Variable Interest Entities: China’s Trillion-Dollar Shell Game

US investors stand to lose everything
September 30, 2021 Updated: October 14, 2021

News Analysis

U.S. investors have trillions of dollars invested in Chinese variable interest entities (VIE) without knowing it. These are illegal contracts under Chinese law and could be shut down by Chinese regulators at any time.

When U.S. investors buy shares of Chinese companies, particularly internet companies, on NYSE and NASDAQ, they generally don’t own shares in the actual company. They own shares in Cayman Island shell companies that have no employees and no buildings—an entity whose only assets are contracts with the real company, which are privately held back in China.

The Chinese Communist Party (CCP) restricts foreign investment in certain sectors such as education and e-commerce, the internet, and certain technologies. Others are completely off-limits, such as nuclear weapons. China doesn’t allow foreign companies to operate an internet company. They would need to have an internet provider’s license, which won’t be given to companies that have foreign investment. A way for Chinese internet companies to circumvent this rule and obtain U.S. investment is to use a VIE.

In the United States, VIEs often are formed as special purpose vehicles (SPV) to hold financial assets and to keep securitized assets off corporate balance sheets. Investors don’t participate in the profits and losses of the entity, neither do they have voting rights. Under U.S. law, public companies must disclose their relationships to VIEs.

Using a VIE, a company can control another company through contracts, rather than through ownership. The company is allowed to consolidate the operations of the VIE with the parent company as if it were a wholly owned subsidiary and include its results in its financial statements. However, in spite of the fact that they appear on the company’s balance sheet, the company doesn’t own the assets or even the revenues of the entity.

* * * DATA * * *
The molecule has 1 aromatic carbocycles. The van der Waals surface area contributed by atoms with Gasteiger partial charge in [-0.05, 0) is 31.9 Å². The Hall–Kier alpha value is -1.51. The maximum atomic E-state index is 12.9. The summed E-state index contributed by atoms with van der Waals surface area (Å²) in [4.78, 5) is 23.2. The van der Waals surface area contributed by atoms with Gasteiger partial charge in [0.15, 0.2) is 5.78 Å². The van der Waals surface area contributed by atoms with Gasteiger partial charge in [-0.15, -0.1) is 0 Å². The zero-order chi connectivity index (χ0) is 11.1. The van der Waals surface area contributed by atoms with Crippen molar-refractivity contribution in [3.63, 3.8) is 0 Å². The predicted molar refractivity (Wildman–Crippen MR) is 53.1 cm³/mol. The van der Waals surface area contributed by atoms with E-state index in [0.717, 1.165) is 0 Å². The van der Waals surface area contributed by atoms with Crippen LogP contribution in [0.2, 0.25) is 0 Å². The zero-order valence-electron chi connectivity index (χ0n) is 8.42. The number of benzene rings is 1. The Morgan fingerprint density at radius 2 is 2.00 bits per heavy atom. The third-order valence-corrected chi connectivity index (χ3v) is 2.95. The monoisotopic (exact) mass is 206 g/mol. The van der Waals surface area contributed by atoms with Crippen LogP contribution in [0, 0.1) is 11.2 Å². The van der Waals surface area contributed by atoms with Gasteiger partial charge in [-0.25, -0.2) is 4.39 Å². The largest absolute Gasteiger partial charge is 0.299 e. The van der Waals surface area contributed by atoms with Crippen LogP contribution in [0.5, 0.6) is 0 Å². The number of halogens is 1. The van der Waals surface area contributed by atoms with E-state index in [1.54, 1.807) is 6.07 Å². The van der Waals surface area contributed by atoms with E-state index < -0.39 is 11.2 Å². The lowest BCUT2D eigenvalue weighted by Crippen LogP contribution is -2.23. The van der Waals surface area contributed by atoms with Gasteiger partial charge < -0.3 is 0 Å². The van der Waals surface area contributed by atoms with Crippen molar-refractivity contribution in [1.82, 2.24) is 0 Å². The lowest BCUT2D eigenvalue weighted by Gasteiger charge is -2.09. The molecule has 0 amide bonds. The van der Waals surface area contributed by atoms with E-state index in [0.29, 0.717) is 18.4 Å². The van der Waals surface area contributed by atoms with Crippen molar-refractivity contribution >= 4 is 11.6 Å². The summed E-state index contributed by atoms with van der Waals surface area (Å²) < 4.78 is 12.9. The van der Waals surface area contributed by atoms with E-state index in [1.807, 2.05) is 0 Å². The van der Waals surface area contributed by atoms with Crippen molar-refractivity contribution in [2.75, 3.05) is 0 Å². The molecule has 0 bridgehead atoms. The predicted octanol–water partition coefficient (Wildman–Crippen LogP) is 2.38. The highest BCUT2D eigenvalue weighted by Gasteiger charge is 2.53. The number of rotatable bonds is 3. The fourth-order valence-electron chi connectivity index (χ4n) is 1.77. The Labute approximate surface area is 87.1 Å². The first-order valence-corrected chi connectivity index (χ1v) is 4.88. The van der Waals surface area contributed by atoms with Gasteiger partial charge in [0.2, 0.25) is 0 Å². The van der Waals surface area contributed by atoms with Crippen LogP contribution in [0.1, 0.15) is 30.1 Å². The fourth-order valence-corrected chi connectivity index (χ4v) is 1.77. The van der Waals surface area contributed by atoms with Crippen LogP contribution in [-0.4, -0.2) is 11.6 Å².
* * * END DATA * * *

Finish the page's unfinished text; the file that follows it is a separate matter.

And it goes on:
A private technology company in China can obtain a government internet license. It can then set up a Cayman Islands company, which foreigners can invest in. The private company then signs contracts with the public company, transferring control of the VIE to the public company. So the public company, which is invested in by foreigners, would have contractual control of the technology and the internet license in China. But technically, those assets would still be owned by the private company in China, not the public company. The public company, in which the foreigners invested, would own nothing.

Enron used special purpose entities to borrow money and keep the debt off the company’s balance sheets. In China, VIEs are used in the opposite way. In China, the VIE rules have been created to help companies put assets on their balance sheet, even when they don’t own them.

VIEs cause problems for investors. If the owner of the VIE decides not to follow the contract, the public company has to take them to court. But these contracts are in China and the Chinese courts have ruled at times that VIE contracts are illegal and unenforceable. This means that the shareholders could lose all of their value.

An Alibaba employee walks through a room at the company headquarters in Hangzhou, China, on June 20.